Title

Social Media Sex: Exploitation or Everlasting Love?

Publication Date

2017

Document Type

Abstract

Abstract

Objectives: This research seeks to examine the different circumstances under which “sexting,” or sending nude or sexual photos, occurs. Sexting with positive and negative outcomes will be compared.

Methods: A study of 500 adolescents was conducted in 2016-2017 through an anonymous survey. Subjects were asked about their sexting behaviors and the circumstances surrounding these behaviors, as well as their mental health, dating behaviors, and peer relationships (both online and offline). Data were also gathered on how youth manage their perceived risks regarding sexting behaviors, and key factors (such as frequency of reported sexting) were compared between this study in 2016 and similar studies conducted in 2012-2015.

Results: According to recent research findings, most sexters reported no outcomes or consequences after sexting. This includes both positive outcomes (such as achieving a new relationship, becoming more popular, or being admired) and negative outcomes (such as depression, social rejection or humiliation, harassment or bullying, or problems with adults). Yet most subjects reported being warned about dire consequences during high school programs about sexting. Still, whereas most sexting did not appear to be either high-risk or with negative outcomes, it is important to note the exceptions. First, many sexters reported regret or “feeling worse” after having sexted. Second, some sexters did engage in high-risk sexting (sexting with individuals whom they did not know well). These sexters were far more likely to regret sexting with negative outcomes. Sexters who sent photos within already-established relationships were far less likely to report any negative outcomes. Some social norms, such as the specific social media platform used for different types of sexting, did emerge in the data.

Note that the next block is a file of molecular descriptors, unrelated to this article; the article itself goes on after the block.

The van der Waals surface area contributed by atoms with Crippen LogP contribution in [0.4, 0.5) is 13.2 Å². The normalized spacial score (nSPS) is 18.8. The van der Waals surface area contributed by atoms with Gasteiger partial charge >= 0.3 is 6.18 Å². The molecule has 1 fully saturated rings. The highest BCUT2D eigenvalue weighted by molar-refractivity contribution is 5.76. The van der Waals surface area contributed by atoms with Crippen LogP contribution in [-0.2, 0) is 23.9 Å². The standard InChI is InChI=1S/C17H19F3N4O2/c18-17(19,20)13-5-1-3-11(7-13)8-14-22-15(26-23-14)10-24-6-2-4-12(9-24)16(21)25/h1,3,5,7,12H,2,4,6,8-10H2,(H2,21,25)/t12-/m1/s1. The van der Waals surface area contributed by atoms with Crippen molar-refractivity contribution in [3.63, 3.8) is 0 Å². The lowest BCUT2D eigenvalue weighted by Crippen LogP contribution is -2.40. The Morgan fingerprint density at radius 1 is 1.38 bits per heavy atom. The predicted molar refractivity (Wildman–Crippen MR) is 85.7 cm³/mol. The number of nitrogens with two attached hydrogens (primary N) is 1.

Conclusions: Sexting appears to be a behavior that is linked to adolescent sexual behaviors. It may be safer than in-person sex in some ways, although it may carry higher risks in other ways. The possibility that photos will later impact one's life is always possible, although the risk of that happening is also unknown. It is important to understand the factors that lead youth to engage in high-risk types of sexting.

Original Citation

Englander, E. (2017). Social Media Sex: Exploitation or Everlasting Love? Journal of the American Academy of Child & Adolescent Psychiatry 56(10, supplement), S91. https://doi.org/10.1016/j.jaac.2017.07.357